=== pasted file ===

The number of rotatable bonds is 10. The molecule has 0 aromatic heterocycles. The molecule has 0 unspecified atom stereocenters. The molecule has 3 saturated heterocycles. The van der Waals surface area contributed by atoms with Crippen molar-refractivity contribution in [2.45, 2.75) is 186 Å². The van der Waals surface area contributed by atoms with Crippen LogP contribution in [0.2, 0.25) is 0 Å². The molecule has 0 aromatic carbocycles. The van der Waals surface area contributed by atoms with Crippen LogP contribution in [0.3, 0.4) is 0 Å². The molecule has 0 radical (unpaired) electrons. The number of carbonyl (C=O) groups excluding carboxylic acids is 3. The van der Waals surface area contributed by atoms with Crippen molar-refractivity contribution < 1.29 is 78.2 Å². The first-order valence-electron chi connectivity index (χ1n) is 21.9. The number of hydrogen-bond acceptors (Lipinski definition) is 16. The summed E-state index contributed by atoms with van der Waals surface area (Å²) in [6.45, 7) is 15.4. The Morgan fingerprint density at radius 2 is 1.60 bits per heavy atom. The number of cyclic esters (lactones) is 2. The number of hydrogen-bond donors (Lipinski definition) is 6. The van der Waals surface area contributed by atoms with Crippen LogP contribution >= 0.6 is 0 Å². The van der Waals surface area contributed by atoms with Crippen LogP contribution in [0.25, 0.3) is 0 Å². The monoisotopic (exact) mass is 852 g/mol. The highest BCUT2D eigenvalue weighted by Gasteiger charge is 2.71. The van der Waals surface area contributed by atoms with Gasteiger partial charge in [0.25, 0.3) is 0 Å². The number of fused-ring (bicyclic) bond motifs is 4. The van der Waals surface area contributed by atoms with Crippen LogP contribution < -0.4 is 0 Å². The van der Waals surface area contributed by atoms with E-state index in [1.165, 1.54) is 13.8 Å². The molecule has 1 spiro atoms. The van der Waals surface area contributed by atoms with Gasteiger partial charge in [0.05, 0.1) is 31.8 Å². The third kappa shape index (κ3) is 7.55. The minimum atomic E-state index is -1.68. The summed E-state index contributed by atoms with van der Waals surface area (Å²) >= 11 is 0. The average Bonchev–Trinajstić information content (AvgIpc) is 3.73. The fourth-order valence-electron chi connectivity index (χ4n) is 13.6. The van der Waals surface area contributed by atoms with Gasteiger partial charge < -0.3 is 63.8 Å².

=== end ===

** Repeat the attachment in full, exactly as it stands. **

The number of rotatable bonds is 10. The molecule has 0 aromatic heterocycles. The molecule has 0 unspecified atom stereocenters. The molecule has 3 saturated heterocycles. The van der Waals surface area contributed by atoms with Crippen molar-refractivity contribution in [2.45, 2.75) is 186 Å². The van der Waals surface area contributed by atoms with Crippen LogP contribution in [0.2, 0.25) is 0 Å². The molecule has 0 aromatic carbocycles. The van der Waals surface area contributed by atoms with Crippen LogP contribution in [0.3, 0.4) is 0 Å². The molecule has 0 radical (unpaired) electrons. The number of carbonyl (C=O) groups excluding carboxylic acids is 3. The van der Waals surface area contributed by atoms with Crippen molar-refractivity contribution < 1.29 is 78.2 Å². The first-order valence-electron chi connectivity index (χ1n) is 21.9. The number of hydrogen-bond acceptors (Lipinski definition) is 16. The summed E-state index contributed by atoms with van der Waals surface area (Å²) in [6.45, 7) is 15.4. The Morgan fingerprint density at radius 2 is 1.60 bits per heavy atom. The number of cyclic esters (lactones) is 2. The number of hydrogen-bond donors (Lipinski definition) is 6. The van der Waals surface area contributed by atoms with Crippen LogP contribution >= 0.6 is 0 Å². The van der Waals surface area contributed by atoms with Crippen LogP contribution in [0.25, 0.3) is 0 Å². The monoisotopic (exact) mass is 852 g/mol. The highest BCUT2D eigenvalue weighted by Gasteiger charge is 2.71. The van der Waals surface area contributed by atoms with Gasteiger partial charge in [0.25, 0.3) is 0 Å². The number of fused-ring (bicyclic) bond motifs is 4. The van der Waals surface area contributed by atoms with Crippen LogP contribution < -0.4 is 0 Å². The van der Waals surface area contributed by atoms with E-state index in [1.165, 1.54) is 13.8 Å². The molecule has 1 spiro atoms. The van der Waals surface area contributed by atoms with Gasteiger partial charge in [0.05, 0.1) is 31.8 Å². The third kappa shape index (κ3) is 7.55. The minimum atomic E-state index is -1.68. The summed E-state index contributed by atoms with van der Waals surface area (Å²) >= 11 is 0. The average Bonchev–Trinajstić information content (AvgIpc) is 3.73. The fourth-order valence-electron chi connectivity index (χ4n) is 13.6. The van der Waals surface area contributed by atoms with Gasteiger partial charge < -0.3 is 63.8 Å².